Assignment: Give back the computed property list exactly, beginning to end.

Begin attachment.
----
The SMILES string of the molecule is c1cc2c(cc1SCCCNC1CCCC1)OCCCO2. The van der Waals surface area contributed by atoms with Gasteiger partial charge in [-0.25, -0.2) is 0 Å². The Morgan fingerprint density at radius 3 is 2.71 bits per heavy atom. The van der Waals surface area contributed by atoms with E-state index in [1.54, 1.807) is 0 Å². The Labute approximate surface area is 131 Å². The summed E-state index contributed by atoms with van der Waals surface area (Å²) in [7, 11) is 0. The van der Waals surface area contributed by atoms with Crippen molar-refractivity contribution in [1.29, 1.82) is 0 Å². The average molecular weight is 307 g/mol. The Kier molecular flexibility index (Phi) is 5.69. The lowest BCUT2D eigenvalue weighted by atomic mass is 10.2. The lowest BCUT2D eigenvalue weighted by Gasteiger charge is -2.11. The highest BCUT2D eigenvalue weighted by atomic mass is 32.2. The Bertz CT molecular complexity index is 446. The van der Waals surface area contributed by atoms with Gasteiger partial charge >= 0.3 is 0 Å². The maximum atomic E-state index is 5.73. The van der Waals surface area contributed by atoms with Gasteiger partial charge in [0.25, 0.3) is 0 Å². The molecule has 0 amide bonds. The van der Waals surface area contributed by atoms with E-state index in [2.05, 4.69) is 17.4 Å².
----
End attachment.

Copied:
The SMILES string of the molecule is c1cc2c(cc1SCCCNC1CCCC1)OCCCO2. The van der Waals surface area contributed by atoms with Gasteiger partial charge in [-0.25, -0.2) is 0 Å². The Morgan fingerprint density at radius 3 is 2.71 bits per heavy atom. The van der Waals surface area contributed by atoms with E-state index in [1.54, 1.807) is 0 Å². The Labute approximate surface area is 131 Å². The summed E-state index contributed by atoms with van der Waals surface area (Å²) in [7, 11) is 0. The van der Waals surface area contributed by atoms with Crippen molar-refractivity contribution in [1.29, 1.82) is 0 Å². The average molecular weight is 307 g/mol. The Kier molecular flexibility index (Phi) is 5.69. The lowest BCUT2D eigenvalue weighted by atomic mass is 10.2. The lowest BCUT2D eigenvalue weighted by Gasteiger charge is -2.11. The highest BCUT2D eigenvalue weighted by atomic mass is 32.2. The Bertz CT molecular complexity index is 446. The van der Waals surface area contributed by atoms with Gasteiger partial charge >= 0.3 is 0 Å². The maximum atomic E-state index is 5.73. The van der Waals surface area contributed by atoms with Gasteiger partial charge in [0.25, 0.3) is 0 Å². The molecule has 0 amide bonds. The van der Waals surface area contributed by atoms with E-state index in [2.05, 4.69) is 17.4 Å².